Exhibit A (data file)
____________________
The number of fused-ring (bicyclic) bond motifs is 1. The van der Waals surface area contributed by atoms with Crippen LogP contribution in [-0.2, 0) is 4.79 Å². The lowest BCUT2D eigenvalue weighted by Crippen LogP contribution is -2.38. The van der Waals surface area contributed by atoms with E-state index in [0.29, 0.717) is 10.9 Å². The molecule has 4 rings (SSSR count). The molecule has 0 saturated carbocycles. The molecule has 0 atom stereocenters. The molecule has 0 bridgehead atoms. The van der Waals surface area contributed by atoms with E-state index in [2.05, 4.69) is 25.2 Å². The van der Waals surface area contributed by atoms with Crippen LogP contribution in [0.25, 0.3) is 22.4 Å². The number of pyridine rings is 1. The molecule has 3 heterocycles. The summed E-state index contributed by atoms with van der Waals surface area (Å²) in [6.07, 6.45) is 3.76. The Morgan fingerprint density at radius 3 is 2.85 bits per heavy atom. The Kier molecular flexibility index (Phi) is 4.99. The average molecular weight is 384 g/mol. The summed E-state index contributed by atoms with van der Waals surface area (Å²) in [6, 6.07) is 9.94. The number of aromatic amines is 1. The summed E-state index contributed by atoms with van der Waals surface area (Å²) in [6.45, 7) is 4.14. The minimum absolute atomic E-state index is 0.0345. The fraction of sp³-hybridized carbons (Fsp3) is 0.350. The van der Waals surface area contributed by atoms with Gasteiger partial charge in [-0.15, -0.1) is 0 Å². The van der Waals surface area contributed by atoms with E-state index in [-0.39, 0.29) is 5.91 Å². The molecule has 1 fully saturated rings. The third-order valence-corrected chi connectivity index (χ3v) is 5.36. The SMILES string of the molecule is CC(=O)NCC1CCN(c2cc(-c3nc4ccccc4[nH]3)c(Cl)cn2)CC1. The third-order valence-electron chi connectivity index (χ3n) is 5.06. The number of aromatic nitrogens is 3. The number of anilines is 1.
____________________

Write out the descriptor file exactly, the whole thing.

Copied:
The number of fused-ring (bicyclic) bond motifs is 1. The van der Waals surface area contributed by atoms with Crippen LogP contribution in [-0.2, 0) is 4.79 Å². The lowest BCUT2D eigenvalue weighted by Crippen LogP contribution is -2.38. The van der Waals surface area contributed by atoms with E-state index in [0.29, 0.717) is 10.9 Å². The molecule has 4 rings (SSSR count). The molecule has 0 saturated carbocycles. The molecule has 0 atom stereocenters. The molecule has 0 bridgehead atoms. The van der Waals surface area contributed by atoms with E-state index in [2.05, 4.69) is 25.2 Å². The van der Waals surface area contributed by atoms with Crippen LogP contribution in [0.25, 0.3) is 22.4 Å². The number of pyridine rings is 1. The molecule has 3 heterocycles. The summed E-state index contributed by atoms with van der Waals surface area (Å²) in [6.07, 6.45) is 3.76. The Morgan fingerprint density at radius 3 is 2.85 bits per heavy atom. The Kier molecular flexibility index (Phi) is 4.99. The average molecular weight is 384 g/mol. The summed E-state index contributed by atoms with van der Waals surface area (Å²) in [6, 6.07) is 9.94. The number of aromatic amines is 1. The summed E-state index contributed by atoms with van der Waals surface area (Å²) in [6.45, 7) is 4.14. The minimum absolute atomic E-state index is 0.0345. The fraction of sp³-hybridized carbons (Fsp3) is 0.350. The van der Waals surface area contributed by atoms with Gasteiger partial charge in [-0.15, -0.1) is 0 Å². The van der Waals surface area contributed by atoms with E-state index in [-0.39, 0.29) is 5.91 Å². The molecule has 1 fully saturated rings. The third-order valence-corrected chi connectivity index (χ3v) is 5.36. The SMILES string of the molecule is CC(=O)NCC1CCN(c2cc(-c3nc4ccccc4[nH]3)c(Cl)cn2)CC1. The third-order valence-electron chi connectivity index (χ3n) is 5.06. The number of aromatic nitrogens is 3. The number of anilines is 1.